You enter through a narrow back door and step into an excavated basement the artist and her bunch of merry pranksters dug in order to enter the locked Pavilion in January having tunnelled from the bed of Venice’s Grand Canal. That’s their story anyway. And by way of corroboration, they have laid out their evidence in the room above in the grubby form of dredged detritus such as old plastic bottles, rusted cans and stinking seaweed.
The floor is light blue with a translucent, gummy surface that tricks you into thinking you’re tiptoeing through dirty canal water. Go with the flow and it eventually leads you into the guts of the artist’s eight-limbed cephalopod, which is very dark place.
An elegiac film plays amid scattered stone-effect chairs placed on a spongy carpet that genuinely feels as though it could be the lining of an octopus’s stomach.
It’s disconcerting. And nuts: an eccentric but sincere celebration of the wonderful gift that is the human imagination.
It might well win the top prize.
It’d get my vote.
But there is some strong competition. The Lithuanians have built an off-site beach complete with sunbathers whom you peer down upon as they break out into operatic song.
And there was a lot of chatter about the Philippine Pavilion, which features an archipelago of glass topped platforms on which you walk and look down at household objects arranged beneath your feet. It was fine, but rather like the glass walkway, hardly shattering.
The Ghanaian Pavilion, on the other hand, is excellent and will give Prouvost’s watery world a run for its money when it comes to the award of the coveted Golden Lion for Best National Pavilion.
It has been designed by the architect David Adjaye who has created a series of galleries of roughly-finished curved walls, on which hangs some first-class art. A group of El Anatsui’s famous bottle-top wall hangings fill one space; behind them is a tear-inducing three-screen film by John Akomfrah that tackles climate change, imperialism, and the mistreatment of animals. And best of all, in the circular centre, are nine portrait paintings of imagined subjects by the talented Lynette Yiadom-Boakye (who was a Turner Prize runner up in 2013 the year Laure Prouvost won).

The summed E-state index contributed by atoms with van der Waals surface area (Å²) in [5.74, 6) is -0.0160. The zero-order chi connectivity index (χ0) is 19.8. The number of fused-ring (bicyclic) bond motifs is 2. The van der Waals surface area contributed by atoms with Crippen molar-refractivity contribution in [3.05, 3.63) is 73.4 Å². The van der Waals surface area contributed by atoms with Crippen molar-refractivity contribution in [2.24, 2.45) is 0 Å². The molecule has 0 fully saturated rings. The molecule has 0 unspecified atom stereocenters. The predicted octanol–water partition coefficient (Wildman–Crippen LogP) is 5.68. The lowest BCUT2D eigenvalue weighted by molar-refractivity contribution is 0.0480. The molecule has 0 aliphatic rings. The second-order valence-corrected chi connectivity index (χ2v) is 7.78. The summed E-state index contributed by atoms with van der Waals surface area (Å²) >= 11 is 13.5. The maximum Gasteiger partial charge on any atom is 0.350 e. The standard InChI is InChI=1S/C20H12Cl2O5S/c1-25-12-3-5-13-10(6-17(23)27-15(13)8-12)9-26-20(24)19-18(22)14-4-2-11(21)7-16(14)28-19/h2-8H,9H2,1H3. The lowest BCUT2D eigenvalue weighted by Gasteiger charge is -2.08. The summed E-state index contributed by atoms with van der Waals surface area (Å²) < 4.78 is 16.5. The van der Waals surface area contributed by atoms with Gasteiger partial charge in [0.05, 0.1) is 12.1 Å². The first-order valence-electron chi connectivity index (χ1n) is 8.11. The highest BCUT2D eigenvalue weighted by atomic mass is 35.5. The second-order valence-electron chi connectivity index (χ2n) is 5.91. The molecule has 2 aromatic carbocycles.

Other highlights include Michael Armitage’s paintings (and sketches), which are in the main exhibition, as are those by rising star Njideka Akunyili Crosby.
Both are well worth seeking out, as is Arthur Jaffa: three to see among a plethora of half-baked mechanical contraptions and dreary installations made by various artists who could be collective known as Phil Hall.
Another tip should you decide to take on the Venice Biennale challenge.
Carve out some time to see Edmund de Waal’s installation at the Jewish Museum (about 30 minutes from the Giardini Gardens by Vaporetto) in the Campo Ghetto Novo. The potter and author of the best-selling memoire Hare with the Amber Eyes has made a delicate and thoughtful group of new work and placed it with sensitivity around the sixteenth-century synagogue, Canton Scuola.
By the end of your marathon art trek you’ll be ready to finish yourself off with a couple of large Bellinis. The drink that is, not the painter.